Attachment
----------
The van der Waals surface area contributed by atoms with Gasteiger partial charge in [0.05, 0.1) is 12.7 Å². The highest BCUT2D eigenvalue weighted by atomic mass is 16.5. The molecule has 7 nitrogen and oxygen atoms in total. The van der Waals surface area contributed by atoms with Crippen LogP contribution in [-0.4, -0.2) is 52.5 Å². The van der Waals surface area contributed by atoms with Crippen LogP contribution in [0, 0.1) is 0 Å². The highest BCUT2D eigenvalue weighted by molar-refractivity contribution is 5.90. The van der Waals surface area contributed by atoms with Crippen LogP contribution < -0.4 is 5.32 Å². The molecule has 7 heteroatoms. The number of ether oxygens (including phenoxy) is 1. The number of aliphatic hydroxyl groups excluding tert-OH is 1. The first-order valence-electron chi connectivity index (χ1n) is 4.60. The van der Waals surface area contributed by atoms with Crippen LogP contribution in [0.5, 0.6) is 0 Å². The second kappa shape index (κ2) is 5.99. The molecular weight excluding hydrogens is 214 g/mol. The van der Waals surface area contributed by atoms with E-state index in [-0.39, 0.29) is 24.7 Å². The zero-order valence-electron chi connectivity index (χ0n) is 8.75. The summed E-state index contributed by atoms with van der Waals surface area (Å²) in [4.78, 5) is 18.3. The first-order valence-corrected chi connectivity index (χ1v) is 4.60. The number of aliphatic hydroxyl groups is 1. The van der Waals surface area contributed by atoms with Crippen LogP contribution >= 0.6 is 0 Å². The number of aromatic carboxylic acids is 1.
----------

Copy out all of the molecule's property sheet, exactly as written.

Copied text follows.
The van der Waals surface area contributed by atoms with Gasteiger partial charge in [0.05, 0.1) is 12.7 Å². The highest BCUT2D eigenvalue weighted by atomic mass is 16.5. The molecule has 7 nitrogen and oxygen atoms in total. The van der Waals surface area contributed by atoms with Crippen LogP contribution in [-0.4, -0.2) is 52.5 Å². The van der Waals surface area contributed by atoms with Crippen LogP contribution in [0, 0.1) is 0 Å². The highest BCUT2D eigenvalue weighted by molar-refractivity contribution is 5.90. The van der Waals surface area contributed by atoms with Crippen LogP contribution < -0.4 is 5.32 Å². The molecule has 7 heteroatoms. The number of ether oxygens (including phenoxy) is 1. The number of aliphatic hydroxyl groups excluding tert-OH is 1. The first-order valence-electron chi connectivity index (χ1n) is 4.60. The van der Waals surface area contributed by atoms with Crippen LogP contribution in [0.5, 0.6) is 0 Å². The second kappa shape index (κ2) is 5.99. The molecular weight excluding hydrogens is 214 g/mol. The van der Waals surface area contributed by atoms with E-state index in [-0.39, 0.29) is 24.7 Å². The zero-order valence-electron chi connectivity index (χ0n) is 8.75. The summed E-state index contributed by atoms with van der Waals surface area (Å²) in [4.78, 5) is 18.3. The first-order valence-corrected chi connectivity index (χ1v) is 4.60. The number of aliphatic hydroxyl groups is 1. The van der Waals surface area contributed by atoms with Crippen LogP contribution >= 0.6 is 0 Å². The number of aromatic carboxylic acids is 1.